Hezbollah in Lebanon research paper
This has been brought about by its territory, population and authority factors for many years which took place before and after the rise of the Hezbollah, a political party and a militia group of the Shia’ community. This paper, therefore, describes a brief history of Lebanon, and the geopolitical factors that enhanced the activities of Hezbollah since its inception. Civilization in Lebanon dates back in the 64 BC when it was under the rule of the Roman Empire. During this time, it was a leading center of Christianity. Other religions sprung later which include the Maronite’s, the Arab Muslims, the Druze. Confessionalism was further promoted by the Taif Agreement that was signed and approved by the Parliament of Lebanon in 1989. The agreement aimed at bringing about a balance in political representation as well as introduce equality among the Muslim and Christians.
The Shia’s do not accept this but prefer trilateralism. Despite bringing a balance between the Nineteen communities in Lebanon, confessionalism has never been solved regardless of being a vital national goal to abolish it. The Cedar revolution of 2005 tried to address the interference of religious communities in the national politics but failed. Hence Hezbollah considers it a religious duty to fight Israel (Flanigan 19). Due to the interactions and subjectivity to Iran, Hezbollah has acted as a representation of Iran in the ongoing Iran-Israel conflict. The distribution of the Shia Community in the South and North of Lebanon affects Beirut, where Hezbollah has a considerable military capability, and which gives the party the chance to control all the geopolitical dynamics registered on Lebanese soil.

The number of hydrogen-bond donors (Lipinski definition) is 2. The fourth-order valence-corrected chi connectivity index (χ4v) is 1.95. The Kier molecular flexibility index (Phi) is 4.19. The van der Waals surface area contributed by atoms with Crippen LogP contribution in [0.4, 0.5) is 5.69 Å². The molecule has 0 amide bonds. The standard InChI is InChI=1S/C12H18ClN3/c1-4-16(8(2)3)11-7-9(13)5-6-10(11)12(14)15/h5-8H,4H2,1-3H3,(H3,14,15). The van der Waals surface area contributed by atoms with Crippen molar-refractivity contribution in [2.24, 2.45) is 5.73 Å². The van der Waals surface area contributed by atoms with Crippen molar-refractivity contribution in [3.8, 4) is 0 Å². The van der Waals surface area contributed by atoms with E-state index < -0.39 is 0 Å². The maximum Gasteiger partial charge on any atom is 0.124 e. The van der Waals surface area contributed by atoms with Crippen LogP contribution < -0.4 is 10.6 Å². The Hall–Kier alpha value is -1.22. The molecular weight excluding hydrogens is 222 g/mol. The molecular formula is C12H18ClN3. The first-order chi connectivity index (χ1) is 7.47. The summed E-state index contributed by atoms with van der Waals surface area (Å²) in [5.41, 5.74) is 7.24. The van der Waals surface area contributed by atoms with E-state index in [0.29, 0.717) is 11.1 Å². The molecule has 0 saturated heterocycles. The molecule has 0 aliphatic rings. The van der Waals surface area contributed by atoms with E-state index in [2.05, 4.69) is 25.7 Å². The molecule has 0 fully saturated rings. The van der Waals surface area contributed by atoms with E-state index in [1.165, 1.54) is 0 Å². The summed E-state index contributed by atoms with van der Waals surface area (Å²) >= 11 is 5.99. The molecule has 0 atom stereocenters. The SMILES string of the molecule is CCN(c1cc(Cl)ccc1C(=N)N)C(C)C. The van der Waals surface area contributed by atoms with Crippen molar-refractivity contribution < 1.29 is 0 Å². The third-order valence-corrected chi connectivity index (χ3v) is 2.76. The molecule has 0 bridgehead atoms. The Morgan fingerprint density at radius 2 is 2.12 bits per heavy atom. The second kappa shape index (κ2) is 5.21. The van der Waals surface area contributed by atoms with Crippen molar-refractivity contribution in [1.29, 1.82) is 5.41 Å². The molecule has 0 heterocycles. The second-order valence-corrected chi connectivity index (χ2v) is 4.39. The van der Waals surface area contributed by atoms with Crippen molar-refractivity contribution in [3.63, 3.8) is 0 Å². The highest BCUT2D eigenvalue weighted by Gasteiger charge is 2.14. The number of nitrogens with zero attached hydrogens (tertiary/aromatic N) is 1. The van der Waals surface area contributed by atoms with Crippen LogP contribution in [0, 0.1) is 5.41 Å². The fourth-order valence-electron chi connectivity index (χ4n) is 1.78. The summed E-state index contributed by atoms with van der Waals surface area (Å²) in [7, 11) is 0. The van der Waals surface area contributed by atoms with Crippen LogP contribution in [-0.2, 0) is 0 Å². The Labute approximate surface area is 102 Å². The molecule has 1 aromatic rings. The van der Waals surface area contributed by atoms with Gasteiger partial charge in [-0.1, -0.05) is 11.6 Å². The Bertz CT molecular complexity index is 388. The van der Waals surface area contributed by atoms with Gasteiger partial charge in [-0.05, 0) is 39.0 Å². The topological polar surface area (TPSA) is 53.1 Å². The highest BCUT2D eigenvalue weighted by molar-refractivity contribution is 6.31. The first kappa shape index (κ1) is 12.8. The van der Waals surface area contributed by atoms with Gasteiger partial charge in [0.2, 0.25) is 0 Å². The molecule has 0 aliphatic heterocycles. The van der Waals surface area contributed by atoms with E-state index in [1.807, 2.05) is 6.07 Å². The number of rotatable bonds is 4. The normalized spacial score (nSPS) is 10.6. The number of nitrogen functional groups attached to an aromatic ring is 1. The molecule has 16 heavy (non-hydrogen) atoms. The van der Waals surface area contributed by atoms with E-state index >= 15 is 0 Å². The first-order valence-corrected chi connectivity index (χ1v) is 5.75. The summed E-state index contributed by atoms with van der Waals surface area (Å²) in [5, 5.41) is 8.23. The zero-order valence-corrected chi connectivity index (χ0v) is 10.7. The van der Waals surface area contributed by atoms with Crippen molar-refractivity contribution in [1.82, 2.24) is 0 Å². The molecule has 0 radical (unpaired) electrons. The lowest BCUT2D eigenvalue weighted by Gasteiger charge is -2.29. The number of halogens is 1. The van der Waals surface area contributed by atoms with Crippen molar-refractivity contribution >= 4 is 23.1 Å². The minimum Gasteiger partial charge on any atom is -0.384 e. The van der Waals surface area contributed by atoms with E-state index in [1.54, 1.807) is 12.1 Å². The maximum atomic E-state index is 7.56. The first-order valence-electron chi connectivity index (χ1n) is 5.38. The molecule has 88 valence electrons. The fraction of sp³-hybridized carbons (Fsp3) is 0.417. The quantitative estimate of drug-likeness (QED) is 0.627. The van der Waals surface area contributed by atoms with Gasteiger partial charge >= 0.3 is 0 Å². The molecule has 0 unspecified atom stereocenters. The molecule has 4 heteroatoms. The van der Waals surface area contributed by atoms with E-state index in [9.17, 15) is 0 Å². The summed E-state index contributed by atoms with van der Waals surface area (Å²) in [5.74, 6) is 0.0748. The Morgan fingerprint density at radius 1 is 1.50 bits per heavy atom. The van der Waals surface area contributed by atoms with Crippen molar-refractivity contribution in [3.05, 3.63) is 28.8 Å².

On a local level, Hezbollah imposed Islamic rule in areas over which they ruled between 1982 and 1990. After becoming a political party, the outcome of municipal elections allowed Hezbollah to uphold an Islamic order in some regions which include Beirut, Baalbek Valley and South Lebanon (Flanigan 55). The rivalry between Iran and Israel made Iran support, Hezbollah in their fight against Israel in Lebanon. In 1989, Hezbollah was recognized as an appropriate organization that would counter the Israel occupation efficiently by the Taif Accord which also allowed to keep their weapons (Salem 17). In 1993 and 1996, Israeli carried out bombing raids and ground attacks against the Hezbollah, but the militia continued with their guerilla activities against them. This war involved the use of suicide attacks against the Israel army and also Israeli targets away from Lebanon.
Hezbollah is therefore reputed to be among the Islamic rebel groups in the Middle East to apply the tactics of assassination, hijackings, seizing foreign soldiers and suicide bombing (Glassner 206). They confronted the Hezbollah fighters and bombed the infrastructure and housing of Lebanon. Israel failed to stop the rocket attacks on Israel and defeat Hezbollah militarily (Salem 23). The confrontation left Lebanon rudderless for 18 months. Israel used its military strength to gain control over Lebanon’s airspace and the territorial waters. In conclusion, Hezbollah has played a significant role in Lebanon which have affected it politically, socially and economically. (2009), Hezbollah’s social Jihad: Nonprofits as Resistance Organisations, Middle East Policy, Vol. XVI, No. 2, Summer 2009. Glassner, M. I. (2008) Mirror of the Arab World – Lebanon in Conflict.
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